> UTF-8, and gecko passes that script directly to a SpiderMonkey UTF-8 parser
> without inflating it to UTF-16 first.

(This case also applies when the external script is in a non-UTF-8 ASCII-compatible encoding and happens to only contain ASCII. encoding_rs handles this automatically when requesting conversion to UTF-8. In the present pre-encoding_rs situation, the behavior can be emulated with IsASCII() from nsReadableUtils.)

> The second one, and lower-value case, is the situation where we have a JS
> string that may be "<0x100" only, and we pass that to a SpiderMonkey
> "Latin1" parser.  This is the case where a preflight check would be required
> to confirm that the entire string is 8bit, right?

Most of the preflight happens when the DOM text nodes are created. If all code points in a text node are < 0x100, the leading zeros are omitted at the text node creation time (only the low 8 bits per code unit are stored). The preflight needed at the time of script execution is iterating over all the text nodes that form the internal script and checking that mState.mIs2b is false for all of them. (Usually, of course, there's only one text node.)
Flags: needinfo?(hsivonen)
Clearing needinfos to the extent possible now, don't look to me for further insightful comments here.  :-)

(In reply to David Teller [:Yoric] (please use "needinfo") from comment #35)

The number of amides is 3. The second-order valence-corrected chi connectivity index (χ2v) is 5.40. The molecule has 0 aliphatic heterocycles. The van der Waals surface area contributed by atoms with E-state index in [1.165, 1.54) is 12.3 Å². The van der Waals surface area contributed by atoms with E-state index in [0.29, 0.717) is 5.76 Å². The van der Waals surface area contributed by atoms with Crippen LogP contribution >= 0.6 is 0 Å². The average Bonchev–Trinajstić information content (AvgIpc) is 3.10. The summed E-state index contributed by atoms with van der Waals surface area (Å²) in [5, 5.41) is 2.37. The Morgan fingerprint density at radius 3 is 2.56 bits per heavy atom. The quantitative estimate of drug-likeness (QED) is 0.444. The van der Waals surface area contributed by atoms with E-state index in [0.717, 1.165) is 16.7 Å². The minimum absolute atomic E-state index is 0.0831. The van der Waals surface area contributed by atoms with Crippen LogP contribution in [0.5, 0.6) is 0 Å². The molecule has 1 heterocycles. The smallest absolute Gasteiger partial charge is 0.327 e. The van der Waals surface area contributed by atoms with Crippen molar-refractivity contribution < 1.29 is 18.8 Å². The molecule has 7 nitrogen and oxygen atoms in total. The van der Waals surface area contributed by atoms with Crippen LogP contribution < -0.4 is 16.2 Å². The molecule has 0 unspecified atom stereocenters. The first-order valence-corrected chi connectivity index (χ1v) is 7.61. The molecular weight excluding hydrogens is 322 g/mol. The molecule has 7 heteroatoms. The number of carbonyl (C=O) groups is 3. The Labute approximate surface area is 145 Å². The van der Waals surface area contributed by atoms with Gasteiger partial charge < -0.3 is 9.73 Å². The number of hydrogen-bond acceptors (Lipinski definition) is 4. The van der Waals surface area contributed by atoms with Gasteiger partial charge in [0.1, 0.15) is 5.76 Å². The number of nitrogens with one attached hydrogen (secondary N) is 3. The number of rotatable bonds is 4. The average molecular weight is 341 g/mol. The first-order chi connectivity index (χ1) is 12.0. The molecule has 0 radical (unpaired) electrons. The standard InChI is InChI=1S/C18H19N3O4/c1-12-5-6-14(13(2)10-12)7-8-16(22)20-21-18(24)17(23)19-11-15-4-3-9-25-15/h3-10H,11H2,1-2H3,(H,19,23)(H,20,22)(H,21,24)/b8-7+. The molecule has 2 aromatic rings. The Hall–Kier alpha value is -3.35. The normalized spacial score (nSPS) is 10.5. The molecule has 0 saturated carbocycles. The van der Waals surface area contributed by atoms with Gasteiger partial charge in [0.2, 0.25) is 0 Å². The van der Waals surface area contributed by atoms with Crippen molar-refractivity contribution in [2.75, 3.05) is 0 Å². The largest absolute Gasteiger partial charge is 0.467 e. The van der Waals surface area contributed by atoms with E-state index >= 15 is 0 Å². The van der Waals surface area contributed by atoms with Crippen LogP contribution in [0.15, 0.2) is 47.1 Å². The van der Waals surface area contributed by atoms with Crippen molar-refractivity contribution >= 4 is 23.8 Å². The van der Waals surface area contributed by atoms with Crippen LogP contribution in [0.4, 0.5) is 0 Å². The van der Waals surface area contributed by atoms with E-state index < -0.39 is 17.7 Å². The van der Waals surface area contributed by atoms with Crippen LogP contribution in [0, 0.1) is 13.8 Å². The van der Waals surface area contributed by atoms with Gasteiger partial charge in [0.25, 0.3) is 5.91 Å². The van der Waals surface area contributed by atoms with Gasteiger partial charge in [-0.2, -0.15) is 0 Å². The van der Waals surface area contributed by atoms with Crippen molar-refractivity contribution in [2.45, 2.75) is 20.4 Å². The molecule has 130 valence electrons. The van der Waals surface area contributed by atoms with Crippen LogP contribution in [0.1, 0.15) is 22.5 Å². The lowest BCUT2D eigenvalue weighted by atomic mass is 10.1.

> 1. We know that some competing VMs are iterating through the source first,
> to find out whether they can use an optimized tokenizer, and it provides
> them with performance benefits.

I'm unclear exactly how much they've checked this, and also not sure about UTF-8 tokenizing versus what we call Latin-1 or its ASCII subset.  But of course we need to do our own measurement regardless.

> 2. If the source is Latin 1, we know that we can speed up tokenizing, in
> particular interning strings.

It doesn't seem like it should be inordinately difficult to have optimal atomizing even of UTF-8.  You could easily preflight the whole string and then have single-byte/UTF-8 versions selected based on that, dynamically, and it adds up to effectively the same whole-script pass being posed as a possibility in #1 (just because it's a smaller range, possibly is less well optimized/cached in the CPU -- but the true extent of the effect I'd bet is smallish, but we'd have to profile to say for sure).

> 3. If the source is ASCII (even if specified as UTF-8), well, it's a subset
> of Latin 1, so we can have this speed up, plus removing an additional `if`
> branch in a hot function.

I think everyone else has covered the "this branch should be in cold code" response.

> 4. If we know that the source is Latin 1, and if we have a specialized Latin
> 1 parser, we probably want to feed the Latin 1 directly from the DOM to the
> specialized JS parser, without transcoding.

I didn't know the ISO-8859-1 really labels Windows-1252 thing and am now Sad.
Flags: needinfo?(jwalden+bmo)

Comment 52

a year ago
The main single-byte lexer bug will remain qf:p1, this was just an investigation.
Whiteboard: [qf:p1] → [qf]
Whiteboard: [qf] → [qf-]
(In reply to David Teller [:Yoric] (please use "needinfo") from comment #37)
> Is there an ETA for encoding_rs?

It landed.
-> bug 1351107 for ongoing work
Status: NEW → RESOLVED
Last Resolved: 3 months ago
Resolution: --- → WORKSFORME